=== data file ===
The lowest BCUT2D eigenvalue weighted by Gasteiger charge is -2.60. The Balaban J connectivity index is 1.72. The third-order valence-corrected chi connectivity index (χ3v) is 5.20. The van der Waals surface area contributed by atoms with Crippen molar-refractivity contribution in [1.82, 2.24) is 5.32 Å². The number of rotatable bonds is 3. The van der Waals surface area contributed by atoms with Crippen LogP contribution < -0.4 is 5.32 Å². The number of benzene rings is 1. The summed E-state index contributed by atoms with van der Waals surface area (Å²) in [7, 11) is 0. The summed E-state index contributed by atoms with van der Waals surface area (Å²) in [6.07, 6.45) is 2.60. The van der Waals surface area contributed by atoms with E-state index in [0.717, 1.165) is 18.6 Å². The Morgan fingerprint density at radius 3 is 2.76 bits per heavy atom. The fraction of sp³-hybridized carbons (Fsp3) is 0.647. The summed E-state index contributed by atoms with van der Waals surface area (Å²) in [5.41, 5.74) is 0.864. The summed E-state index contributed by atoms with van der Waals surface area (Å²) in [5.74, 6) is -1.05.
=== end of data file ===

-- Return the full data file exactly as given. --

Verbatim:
The lowest BCUT2D eigenvalue weighted by Gasteiger charge is -2.60. The Balaban J connectivity index is 1.72. The third-order valence-corrected chi connectivity index (χ3v) is 5.20. The van der Waals surface area contributed by atoms with Crippen molar-refractivity contribution in [1.82, 2.24) is 5.32 Å². The number of rotatable bonds is 3. The van der Waals surface area contributed by atoms with Crippen LogP contribution < -0.4 is 5.32 Å². The number of benzene rings is 1. The summed E-state index contributed by atoms with van der Waals surface area (Å²) in [7, 11) is 0. The summed E-state index contributed by atoms with van der Waals surface area (Å²) in [6.07, 6.45) is 2.60. The van der Waals surface area contributed by atoms with E-state index in [0.717, 1.165) is 18.6 Å². The Morgan fingerprint density at radius 3 is 2.76 bits per heavy atom. The fraction of sp³-hybridized carbons (Fsp3) is 0.647. The summed E-state index contributed by atoms with van der Waals surface area (Å²) in [5.41, 5.74) is 0.864. The summed E-state index contributed by atoms with van der Waals surface area (Å²) in [5.74, 6) is -1.05.